13 COP: Example

Travelling salesman problem

S = C n , C = {city 1 , … , city n }

Φ(s) = true  i, j  {1, … , n} i  j  s i  s j

f(s) =


14 Solving CSPs by EAs (1)

EAs need an f to optimize  S, •, Φ must be transformed first to a

FOP: S, •, Φ  S, f, • or

COP: S, •, Φ  S, f, Ψ 

The transformation must be (semi-)equivalent, i.e. at least:

  1. f (s) is optimal in S  Φ(s)

  2. ψ (s) and f (s) is optimal in S  Φ(s)

15 Constraint handling

‘Constraint handling’ interpreted as ‘constraint transformation’

Case 1: CSP  FOP

All constraints are handled indirectly , i.e., Φ is transformed into f and later they are solved by `simply’ optimizing in S, f, •

Case 2: CSP  COP

Some constraints handled indirectly (those transformed into f)

Some constraints handled directly (those remaining constraints in ψ)

In the latter case we also have ‘constraint handling’ in the sense of ‘treated during the evolutionary search’

16 Indirect constraint handling: Introduction (1/3)

Constraint handling has two meanings:

  1. how to transform the constraints in Φ into f, respectively f, ψ before applying an EA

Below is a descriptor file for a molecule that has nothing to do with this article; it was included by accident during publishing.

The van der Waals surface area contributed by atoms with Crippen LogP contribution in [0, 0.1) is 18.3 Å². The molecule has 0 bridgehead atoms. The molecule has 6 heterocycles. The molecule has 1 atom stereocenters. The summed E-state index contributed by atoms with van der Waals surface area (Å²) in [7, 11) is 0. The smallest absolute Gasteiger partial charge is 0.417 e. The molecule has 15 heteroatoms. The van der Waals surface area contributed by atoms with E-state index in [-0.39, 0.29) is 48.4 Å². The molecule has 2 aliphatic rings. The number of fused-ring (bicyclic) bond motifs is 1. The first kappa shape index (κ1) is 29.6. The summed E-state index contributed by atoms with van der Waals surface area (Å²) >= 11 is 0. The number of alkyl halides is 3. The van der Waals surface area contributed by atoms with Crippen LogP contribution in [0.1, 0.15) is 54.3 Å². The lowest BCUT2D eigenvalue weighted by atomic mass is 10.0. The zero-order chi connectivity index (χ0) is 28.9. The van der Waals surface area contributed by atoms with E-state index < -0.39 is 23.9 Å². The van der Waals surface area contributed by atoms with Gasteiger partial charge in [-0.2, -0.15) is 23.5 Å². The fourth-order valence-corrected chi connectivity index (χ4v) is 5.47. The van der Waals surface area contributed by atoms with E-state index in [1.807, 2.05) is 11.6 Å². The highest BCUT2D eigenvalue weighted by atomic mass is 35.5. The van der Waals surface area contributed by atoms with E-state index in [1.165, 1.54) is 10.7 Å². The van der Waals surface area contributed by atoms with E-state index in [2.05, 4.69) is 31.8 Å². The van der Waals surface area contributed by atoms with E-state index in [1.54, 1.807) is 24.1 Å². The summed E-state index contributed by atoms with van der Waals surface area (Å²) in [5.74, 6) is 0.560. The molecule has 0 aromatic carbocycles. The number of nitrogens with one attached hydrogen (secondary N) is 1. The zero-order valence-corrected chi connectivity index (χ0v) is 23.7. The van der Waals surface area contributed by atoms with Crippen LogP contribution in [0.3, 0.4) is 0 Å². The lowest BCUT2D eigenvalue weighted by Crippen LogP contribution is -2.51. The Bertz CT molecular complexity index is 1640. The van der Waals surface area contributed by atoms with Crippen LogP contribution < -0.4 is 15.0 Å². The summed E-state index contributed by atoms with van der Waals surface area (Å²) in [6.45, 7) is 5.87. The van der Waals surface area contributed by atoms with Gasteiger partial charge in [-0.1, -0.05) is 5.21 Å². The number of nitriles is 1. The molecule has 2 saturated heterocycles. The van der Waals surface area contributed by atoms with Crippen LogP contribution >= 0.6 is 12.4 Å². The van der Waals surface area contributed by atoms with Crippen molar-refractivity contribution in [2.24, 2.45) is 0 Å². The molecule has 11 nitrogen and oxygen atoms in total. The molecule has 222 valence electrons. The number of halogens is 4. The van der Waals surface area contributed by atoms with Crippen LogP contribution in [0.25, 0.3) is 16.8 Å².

2. how to enforce the constraints in S, f, Φ while running an EA

Case 1: constraint handling only in the 1st sense (pure penalty approach)

Case 2: constraint handling in both senses

In Case 2 the question

‘How to solve CSPs by EAs’

transforms to

‘How to solve COPs by EAs’

Note: always needed

for all constraints in Case 1

for some constraints in Case 2

Some general options

  1. penalty for violated constraints

  2. penalty for wrongly instantiated variables

  3. estimating distance/cost to feasible solution


c i constraints, i = {1, … , m}

v j variables, j = {1, … , n}

C j is the set of constraints involving variable v j

Sc = {z  D j1  …  D jk _ _ | c(z) = true} is the projection of c, if v j1 , … , v jk are the var’s of c

d(s, S c ) := min{d(s, z) | z  2 S c } is the distance of s  S from S c (s is projected too)

17 Indirect constraint handling (3)

Observe that for each option:

18 Indirect constraint handling: Graph coloring example

19 Indirect constraint handling: pro’s & con’s

PRO’s of indirect constraint handling:

conceptually simple, transparent

problem independent

reduces problem to ‘simple’ optimization

allows user to tune on his/her preferences by weights

allows EA to tune fitness function by modifying weights during the search

CON’s of indirect constraint handling:

loss of info by packing everything in a single number

said not to work well for sparse problems

20 Direct constraint handling (1/2)


eliminating infeasible candidates (very inefficient, hardly practicable)

repairing infeasible candidates

preserving feasibility by special operators

(requires feasible initial population

decoding, i.e. transforming the search space

(allows usual representation and operators)

PRO’s of direct constraint handling:

it works well (except eliminating)

CON’s of direct constraint handling:

problem specific

no guidelines